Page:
Lab life. This is a damning observation for the world of research. According to a Ipsos international survey for the L’Oréal Foundationpublished Thursday, March 16, almost one in two female scientists (49% exactly) said they had been “personally confronted with at least one situation of sexual harassment during her career”. The survey was conducted on the Internet from July 30 to September 16, 2022 in 117 countries on 5,184 scientists (2,269 in France), 76% of whom are women. The vast majority of respondents (75%) work in the fields of science, technology, engineering and mathematics, in fifty different institutions (77% public institutions).
One of the first lessons of this survey is that, obviously, the #metoo revolution has not crossed the doors of a scientific world that is still very masculine. Indeed, for almost half of the women who say they are victims, this sexual harassment took place after the emergence of the movement, in 2017, and for almost a quarter of them in the last two years.
Another lesson: it is the young researchers who are most often harassed. The survey shows that two thirds of them say they have been at least once at the start of their career. And for 65% of women, these situations had a negative impact on their career, 25% also say they felt in danger in their workplace.
80% of female researchers confronted with sexism
What is striking in the results of this survey is the difficulty in talking about it. While half of the women concerned reported acts of sexual harassment to those around them, only one in five did so within their institution. As for the witnesses, omerta reigns. Nearly one out of two researchers acknowledges having witnessed at least one situation of sexual harassment throughout their career, but barely half of them have denounced the facts they witnessed. To the question “why didn’t you alert? “, men tend to minimize situations more: 20% of them consider “that there was no need to intervene, the situation did not seem so serious” or “the target person did not seem upset”. The fear of reprisals is also one of the explanations for this silence.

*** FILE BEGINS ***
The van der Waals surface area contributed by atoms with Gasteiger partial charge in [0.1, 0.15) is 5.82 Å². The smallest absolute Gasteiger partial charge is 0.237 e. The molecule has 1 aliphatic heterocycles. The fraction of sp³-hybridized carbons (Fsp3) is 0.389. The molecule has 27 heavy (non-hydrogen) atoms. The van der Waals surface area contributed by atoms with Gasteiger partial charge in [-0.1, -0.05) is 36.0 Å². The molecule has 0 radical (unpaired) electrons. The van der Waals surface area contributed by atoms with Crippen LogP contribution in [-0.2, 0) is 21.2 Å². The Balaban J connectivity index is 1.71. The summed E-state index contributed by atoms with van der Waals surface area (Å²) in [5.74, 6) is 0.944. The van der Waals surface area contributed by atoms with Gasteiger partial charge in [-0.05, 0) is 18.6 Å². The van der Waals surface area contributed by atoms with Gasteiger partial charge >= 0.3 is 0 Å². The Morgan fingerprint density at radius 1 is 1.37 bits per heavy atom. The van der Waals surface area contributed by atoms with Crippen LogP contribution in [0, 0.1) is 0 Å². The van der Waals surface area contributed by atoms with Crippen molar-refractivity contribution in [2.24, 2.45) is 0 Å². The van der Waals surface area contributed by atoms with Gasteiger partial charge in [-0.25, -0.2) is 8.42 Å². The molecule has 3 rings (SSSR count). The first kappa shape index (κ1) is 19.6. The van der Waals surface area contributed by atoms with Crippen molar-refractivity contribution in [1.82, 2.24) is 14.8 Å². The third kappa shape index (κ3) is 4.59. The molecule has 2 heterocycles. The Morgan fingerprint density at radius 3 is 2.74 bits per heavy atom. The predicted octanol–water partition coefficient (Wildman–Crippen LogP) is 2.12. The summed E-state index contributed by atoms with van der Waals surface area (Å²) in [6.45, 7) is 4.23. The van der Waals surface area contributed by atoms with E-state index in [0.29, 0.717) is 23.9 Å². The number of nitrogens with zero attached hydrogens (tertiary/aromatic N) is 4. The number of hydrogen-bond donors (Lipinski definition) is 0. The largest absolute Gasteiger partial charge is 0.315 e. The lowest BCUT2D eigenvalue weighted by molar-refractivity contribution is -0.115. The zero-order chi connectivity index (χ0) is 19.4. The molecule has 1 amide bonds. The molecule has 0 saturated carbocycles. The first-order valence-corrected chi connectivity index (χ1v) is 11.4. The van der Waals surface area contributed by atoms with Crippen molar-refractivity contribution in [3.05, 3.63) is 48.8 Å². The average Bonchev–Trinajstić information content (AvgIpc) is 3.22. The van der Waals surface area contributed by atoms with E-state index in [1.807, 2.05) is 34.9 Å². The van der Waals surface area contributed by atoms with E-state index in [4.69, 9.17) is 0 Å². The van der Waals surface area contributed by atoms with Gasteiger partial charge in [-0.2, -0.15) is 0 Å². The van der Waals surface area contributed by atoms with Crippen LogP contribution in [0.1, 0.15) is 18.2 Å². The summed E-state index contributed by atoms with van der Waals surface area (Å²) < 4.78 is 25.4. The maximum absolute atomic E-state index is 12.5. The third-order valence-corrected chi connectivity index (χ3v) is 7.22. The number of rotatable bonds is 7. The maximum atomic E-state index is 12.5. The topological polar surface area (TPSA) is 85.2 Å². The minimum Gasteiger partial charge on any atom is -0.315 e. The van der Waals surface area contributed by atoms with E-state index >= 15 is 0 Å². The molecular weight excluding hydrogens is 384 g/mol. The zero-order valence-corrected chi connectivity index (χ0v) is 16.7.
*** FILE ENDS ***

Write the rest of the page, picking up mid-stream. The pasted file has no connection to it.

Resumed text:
Sexism also seems to reign supreme. Inappropriate remarks, use of nicknames “doll, kitty…”, insults, intrusive questions about private or sexual life… More than eight out of ten women claim to have been personally confronted with them during their career. In January, the High Council for Equality between Women and Men concluded that sexism “Do not back down in France. On the contrary, it persists and its most violent manifestations are getting worse..
You have 35.51% of this article left to read. The following is for subscribers only.
Source: Le Monde